Marmite Wars (and Other News)

Tesco bans marmite from its shelves! The attention-grabbing headlines reflect a wider truth which is, funnily enough, exactly what any sane voter could see would happen. I voted ‘remain’ because to leave the European Union is likely to benefit the few at the expense of the many. There are some very undemocratic processes within the EU that need reform, but our departure throws out an infant blue whale with the proverbial bathwater. The pound depreciates. Food prices rise. No sugarsnaps*, Sherlock. More on this from the Financial Times:

https://www.ft.com/content/2c651be2-9228-11e6-8df8-d3778b55a923

*’sugarsnaps’: my word of choice. Polite yetersnappy.

*******

In other news, I continue to use the KonMari method of decluttering, along with the Sidetracked Home Executives method of home management. The household is becoming more organised and orderly, albeit at a slower pace than I would like due to my health (and certain messy members of the family who shall remain nameless). My lovely Fluff, now aged 13, has really taken the ideas on board and has been very helpful. I’m so proud of her. Her attitude to everything has changed for the better lately. Hurrah!

I’ve begun studying Data Analysis again with the Open University. It’s going well but I need to be extremely careful to stick to a schedule of study, housework and rest because if I don’t it will all fall apart (again).

My dear mother-in-law was poorly and ended up in hospital for a week but is back at the care home now. I think the dementia has progressed, but she is very well looked after. I’m going to crochet a cuddly animal for her, because often she needs to be comforted in a very basic way and what better than something to snuggle with? I’ve been crocheting away like mad, lately, ready for Christmas as money is a bit tighter this year (and because when I finally decluttered my craft stuff I found a huge stash of yarn). I’ve even been to a sewing class where I’m learning to use a sewing machine 😀

Prince has had a resurgence of the pain that made him stay off school for six months (from December ’15 to June ’16), so we have an appointment at the pain clinic for the beginning of next month. He asked me yesterday if I was praying for him. ‘Of course!’ was my reply but I was so touched that he thought to ask. Please pray, if you’re so inclined, that we get to the bottom of it quickly? His life is hard enough with the inevitable, near-constant anxiety that autism brings.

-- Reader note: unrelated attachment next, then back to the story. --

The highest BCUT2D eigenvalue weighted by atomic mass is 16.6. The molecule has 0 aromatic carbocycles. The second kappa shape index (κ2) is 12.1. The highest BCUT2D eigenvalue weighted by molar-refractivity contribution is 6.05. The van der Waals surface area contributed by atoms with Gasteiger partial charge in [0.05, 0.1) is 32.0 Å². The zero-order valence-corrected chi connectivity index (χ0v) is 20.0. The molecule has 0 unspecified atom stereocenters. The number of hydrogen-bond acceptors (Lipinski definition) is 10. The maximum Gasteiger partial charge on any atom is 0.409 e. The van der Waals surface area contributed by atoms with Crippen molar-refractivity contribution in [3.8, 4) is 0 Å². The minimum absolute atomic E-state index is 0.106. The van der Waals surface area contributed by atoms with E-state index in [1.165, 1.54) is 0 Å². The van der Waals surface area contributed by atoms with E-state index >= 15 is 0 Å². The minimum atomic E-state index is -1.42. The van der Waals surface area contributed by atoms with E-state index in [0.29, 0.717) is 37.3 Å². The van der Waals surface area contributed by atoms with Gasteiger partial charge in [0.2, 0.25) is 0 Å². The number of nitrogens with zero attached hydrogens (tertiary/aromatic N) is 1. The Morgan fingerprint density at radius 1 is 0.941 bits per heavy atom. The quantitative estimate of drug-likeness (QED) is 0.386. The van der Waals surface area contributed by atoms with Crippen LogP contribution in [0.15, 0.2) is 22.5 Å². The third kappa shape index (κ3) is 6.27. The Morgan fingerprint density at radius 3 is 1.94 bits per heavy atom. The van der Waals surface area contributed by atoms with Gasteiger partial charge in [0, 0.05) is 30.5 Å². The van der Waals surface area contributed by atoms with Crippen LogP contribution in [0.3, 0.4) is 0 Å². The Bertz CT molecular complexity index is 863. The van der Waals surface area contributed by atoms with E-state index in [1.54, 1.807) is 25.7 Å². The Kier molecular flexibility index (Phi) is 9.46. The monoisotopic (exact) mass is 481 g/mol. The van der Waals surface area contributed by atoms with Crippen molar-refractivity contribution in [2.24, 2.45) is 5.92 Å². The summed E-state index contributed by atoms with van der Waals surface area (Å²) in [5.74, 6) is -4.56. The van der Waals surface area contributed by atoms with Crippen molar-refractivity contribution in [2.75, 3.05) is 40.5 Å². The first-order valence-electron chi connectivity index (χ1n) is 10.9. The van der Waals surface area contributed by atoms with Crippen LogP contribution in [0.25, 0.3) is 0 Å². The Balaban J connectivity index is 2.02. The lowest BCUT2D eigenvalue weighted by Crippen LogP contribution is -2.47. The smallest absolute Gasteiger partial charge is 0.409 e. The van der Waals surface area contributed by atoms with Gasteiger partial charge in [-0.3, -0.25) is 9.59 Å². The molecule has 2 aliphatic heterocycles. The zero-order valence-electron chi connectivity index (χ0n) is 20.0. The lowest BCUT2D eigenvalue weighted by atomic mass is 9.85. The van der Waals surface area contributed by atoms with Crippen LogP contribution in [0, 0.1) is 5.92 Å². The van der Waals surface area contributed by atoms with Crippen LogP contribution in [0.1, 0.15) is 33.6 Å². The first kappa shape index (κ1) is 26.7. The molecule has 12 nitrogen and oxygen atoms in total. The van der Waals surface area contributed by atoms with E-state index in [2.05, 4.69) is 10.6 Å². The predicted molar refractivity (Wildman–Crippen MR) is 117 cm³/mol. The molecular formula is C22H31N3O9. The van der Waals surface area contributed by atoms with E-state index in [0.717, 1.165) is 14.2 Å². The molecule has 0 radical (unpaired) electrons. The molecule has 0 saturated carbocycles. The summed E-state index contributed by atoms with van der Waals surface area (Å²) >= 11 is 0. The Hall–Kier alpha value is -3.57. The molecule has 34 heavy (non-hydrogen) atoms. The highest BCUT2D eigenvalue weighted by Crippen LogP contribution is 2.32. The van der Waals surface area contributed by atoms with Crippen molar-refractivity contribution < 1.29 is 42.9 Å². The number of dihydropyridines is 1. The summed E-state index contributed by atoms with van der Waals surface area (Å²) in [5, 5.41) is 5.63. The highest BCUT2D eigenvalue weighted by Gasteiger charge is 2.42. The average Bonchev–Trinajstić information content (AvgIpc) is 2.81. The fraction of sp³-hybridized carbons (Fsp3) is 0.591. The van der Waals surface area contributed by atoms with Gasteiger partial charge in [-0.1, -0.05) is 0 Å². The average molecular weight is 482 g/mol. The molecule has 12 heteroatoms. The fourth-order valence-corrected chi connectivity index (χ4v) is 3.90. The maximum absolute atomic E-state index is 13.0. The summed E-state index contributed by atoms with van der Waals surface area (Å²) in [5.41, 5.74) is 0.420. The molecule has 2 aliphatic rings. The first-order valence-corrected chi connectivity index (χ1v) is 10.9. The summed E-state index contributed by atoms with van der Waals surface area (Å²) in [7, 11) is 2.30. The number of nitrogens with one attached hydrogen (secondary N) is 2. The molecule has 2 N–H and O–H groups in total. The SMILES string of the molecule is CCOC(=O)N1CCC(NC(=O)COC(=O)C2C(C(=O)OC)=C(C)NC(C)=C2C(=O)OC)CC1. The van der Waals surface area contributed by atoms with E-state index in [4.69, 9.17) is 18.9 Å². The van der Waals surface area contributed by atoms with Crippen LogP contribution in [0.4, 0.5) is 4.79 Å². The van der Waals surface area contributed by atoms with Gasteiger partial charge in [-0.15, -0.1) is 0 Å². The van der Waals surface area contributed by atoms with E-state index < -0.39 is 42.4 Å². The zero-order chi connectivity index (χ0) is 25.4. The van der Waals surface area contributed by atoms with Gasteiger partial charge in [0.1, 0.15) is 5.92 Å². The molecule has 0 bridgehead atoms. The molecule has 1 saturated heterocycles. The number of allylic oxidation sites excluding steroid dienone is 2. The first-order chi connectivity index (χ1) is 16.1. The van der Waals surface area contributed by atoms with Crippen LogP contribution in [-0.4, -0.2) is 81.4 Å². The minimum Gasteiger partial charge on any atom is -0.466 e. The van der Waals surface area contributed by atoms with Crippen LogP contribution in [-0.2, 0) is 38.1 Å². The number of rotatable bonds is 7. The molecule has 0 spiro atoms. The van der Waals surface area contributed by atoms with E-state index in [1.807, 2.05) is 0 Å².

How’s life where you are? I’d love to know.

To Brexit or Not?

Please vote if you are in the UK and on the electoral roll. Today’s may be the most important vote of your life. Make a difference. Get yourself down to the polling station. It takes seconds.

The right to vote was hard-won. Some people gave their lives for this right. Others suffered in prison. Please don’t throw away what they did.

632816e50290465b9a87d65580f3e318

???

Things Politick

The whole notion of faction or party was thought by many to be wrong and unpatriotic. For an independent MP to arrive at the House of Commons, speak up for his constituency, vary his vote and mix it with all of the parties was therefore perfectly normal. 

~ William Wilberforce: Life of the Great Anti-Slave-Trade Campaigner

by William Hague

Strange, isn’t it, how things change? From widespread slavery and votes for rich males only, but without factionism, to the 21st century votes for all but with factions deeply entrenched. I don’t think we have figured out democracy, even now. As Churchill reportedly said, democracy is just the least worst option. As followers of Jesus, the process of democracy must never become more than, or equal to, our desire for God. No political party or faction will ever be able to represent Christ. I guess we – prayerfully – stick with this ‘least worst’ attitude towards governance. I write with both the UK’s impending referendum on whether or not we stay in the European Union and the imminent US general election in mind.

Incidentally, what an inspiring man of faith was William Wilberforce! And William Hague (yes, that William Hague) writes surprisingly well.